Playing games with Kai.To get through this dispersal period with Kai, I have been playing games to strengthen our relationship and redirect any aggression that might pop up. This behavior took about 40 minutes to teach, and it got a little messy along the way, but he has it down well now and it’s fun to watch!
I trained him to realize that when I hold food up in my hand, he has to fly away from the food in order to get it. This will allow me to handle food in front of him in the future without worrying about him flying at my hand or trying to intimidate me into giving it to him. I began by holding the food up with my right hand. If he bated at it, I just held the jesses and didn’t allow him to reach it. The second he looked away from the food, I CR’d (Conditioned Reinforcer – ie: whistle) and tossed a tidbit to the floor. I would then call him back to the glove and repeat. Every time he looked at the food, I would pull it farther away. He quickly learned to look away to get the food. Then I upped the criteria. He now had to lean away in order to get the food. At this point his behavior was amusing to watch. He would snap his head back and forth (look at the food, look away, look at the food, look away). He wanted to lunge for the food, but he knew he couldn’t. Finally, in frustration, he turned and flew off the glove. When he did this, I CR’d and put the food in my glove, calling him back up. He got a jackpot. After a few bites, I would slip the food out from the glove and repeat.
Now, I can pull a huge juicy piece of meat out of my pocket, and he’ll immediately turn from me, fly to the ground, then hop back to the glove. Sometimes I put the food in the glove when he flies to the ground, sometimes I don’t. This way he has to repeat the behavior several times. It’s great mental and physical exercise. It also keeps him from trying to drive me out of his territory (dispersal behavior), because I am no longer a threat, I am a partner that he is working with. This behavior is also useful because it keeps him from bating at me if I’m handling food around him while he’s perched. I was able to approach him the other day while he was perched out. I pulled out a pigeon wing for him to pick at. The second I pulled it out, he leaned forward and opened his wings like he was going to fly at me (his initial instinct). Then I saw him stop, think for a second, turn around, and fly away from the food. Perfect. I CR’d and tossed him the wing.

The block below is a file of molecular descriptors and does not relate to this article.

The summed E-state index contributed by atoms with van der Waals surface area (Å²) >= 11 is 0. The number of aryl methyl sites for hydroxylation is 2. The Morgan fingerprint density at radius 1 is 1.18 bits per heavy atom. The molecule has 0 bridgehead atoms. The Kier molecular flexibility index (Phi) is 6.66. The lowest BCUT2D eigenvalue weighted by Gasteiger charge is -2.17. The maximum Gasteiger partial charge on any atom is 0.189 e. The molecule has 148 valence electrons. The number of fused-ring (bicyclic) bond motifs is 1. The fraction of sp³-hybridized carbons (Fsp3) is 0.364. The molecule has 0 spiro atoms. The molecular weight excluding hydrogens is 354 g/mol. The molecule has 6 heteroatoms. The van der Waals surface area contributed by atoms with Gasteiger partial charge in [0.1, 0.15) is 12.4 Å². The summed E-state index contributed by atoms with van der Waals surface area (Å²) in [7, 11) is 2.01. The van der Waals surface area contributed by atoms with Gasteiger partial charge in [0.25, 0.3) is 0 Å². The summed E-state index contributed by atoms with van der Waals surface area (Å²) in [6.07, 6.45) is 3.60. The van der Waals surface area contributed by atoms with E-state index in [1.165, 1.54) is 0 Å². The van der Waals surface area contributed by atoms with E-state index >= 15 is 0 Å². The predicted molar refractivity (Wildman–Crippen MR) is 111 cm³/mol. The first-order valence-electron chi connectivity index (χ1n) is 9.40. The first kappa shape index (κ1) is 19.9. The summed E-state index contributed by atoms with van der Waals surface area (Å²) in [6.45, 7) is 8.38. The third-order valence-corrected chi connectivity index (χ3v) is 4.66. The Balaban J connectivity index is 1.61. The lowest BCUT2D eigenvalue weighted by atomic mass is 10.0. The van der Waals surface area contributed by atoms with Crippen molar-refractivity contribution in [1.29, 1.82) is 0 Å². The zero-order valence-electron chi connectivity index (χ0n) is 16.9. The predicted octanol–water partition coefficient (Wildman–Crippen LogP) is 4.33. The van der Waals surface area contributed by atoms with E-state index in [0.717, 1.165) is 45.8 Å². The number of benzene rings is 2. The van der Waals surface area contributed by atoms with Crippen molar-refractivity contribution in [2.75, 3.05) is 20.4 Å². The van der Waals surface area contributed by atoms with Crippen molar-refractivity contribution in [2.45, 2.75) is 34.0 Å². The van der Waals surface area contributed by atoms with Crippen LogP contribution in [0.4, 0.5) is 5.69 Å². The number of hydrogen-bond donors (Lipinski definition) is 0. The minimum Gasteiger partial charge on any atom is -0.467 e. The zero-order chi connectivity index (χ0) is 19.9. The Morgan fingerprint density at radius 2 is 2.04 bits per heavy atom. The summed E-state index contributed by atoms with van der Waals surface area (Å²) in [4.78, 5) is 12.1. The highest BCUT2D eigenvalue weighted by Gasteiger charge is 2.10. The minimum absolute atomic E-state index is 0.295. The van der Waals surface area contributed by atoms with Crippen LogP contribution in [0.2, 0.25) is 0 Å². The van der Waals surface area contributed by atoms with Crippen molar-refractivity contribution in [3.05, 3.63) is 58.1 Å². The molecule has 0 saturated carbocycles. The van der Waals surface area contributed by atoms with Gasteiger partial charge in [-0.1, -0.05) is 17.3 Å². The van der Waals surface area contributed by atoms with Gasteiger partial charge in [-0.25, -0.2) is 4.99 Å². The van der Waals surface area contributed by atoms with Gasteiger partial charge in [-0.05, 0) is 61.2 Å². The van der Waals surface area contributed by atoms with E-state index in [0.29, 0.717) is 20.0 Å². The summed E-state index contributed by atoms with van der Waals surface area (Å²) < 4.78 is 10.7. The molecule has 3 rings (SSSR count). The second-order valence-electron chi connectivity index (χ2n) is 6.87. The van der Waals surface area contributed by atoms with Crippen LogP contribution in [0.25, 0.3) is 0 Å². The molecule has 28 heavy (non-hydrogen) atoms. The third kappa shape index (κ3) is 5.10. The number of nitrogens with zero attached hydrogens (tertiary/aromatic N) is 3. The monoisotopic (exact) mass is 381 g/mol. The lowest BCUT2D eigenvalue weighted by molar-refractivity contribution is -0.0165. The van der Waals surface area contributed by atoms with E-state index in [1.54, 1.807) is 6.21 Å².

This is just one of several mental exercises I can play with Kai. Goshawks need to exercise and they need to think. A bored goshawk can be a recipe for disaster. I may not be able to fly Kai every day, but that doesn’t mean he has to sit around bored. Playing tidbit games at home can provide just as much mental stimulation as the hunt – sometimes more! In their minds, it’s just another form of hunting. When we’re in the field, they’re hunting rabbits, ducks, etc. When they’re at home, they’re “hunting” tidbits. Both require them to figure out the situation, think, and exert themselves.
Sidenote: I did not come up with these ideas myself. I am being mentored by another falconer and trying my best to articulately explain what he has taught me and document the process along the way.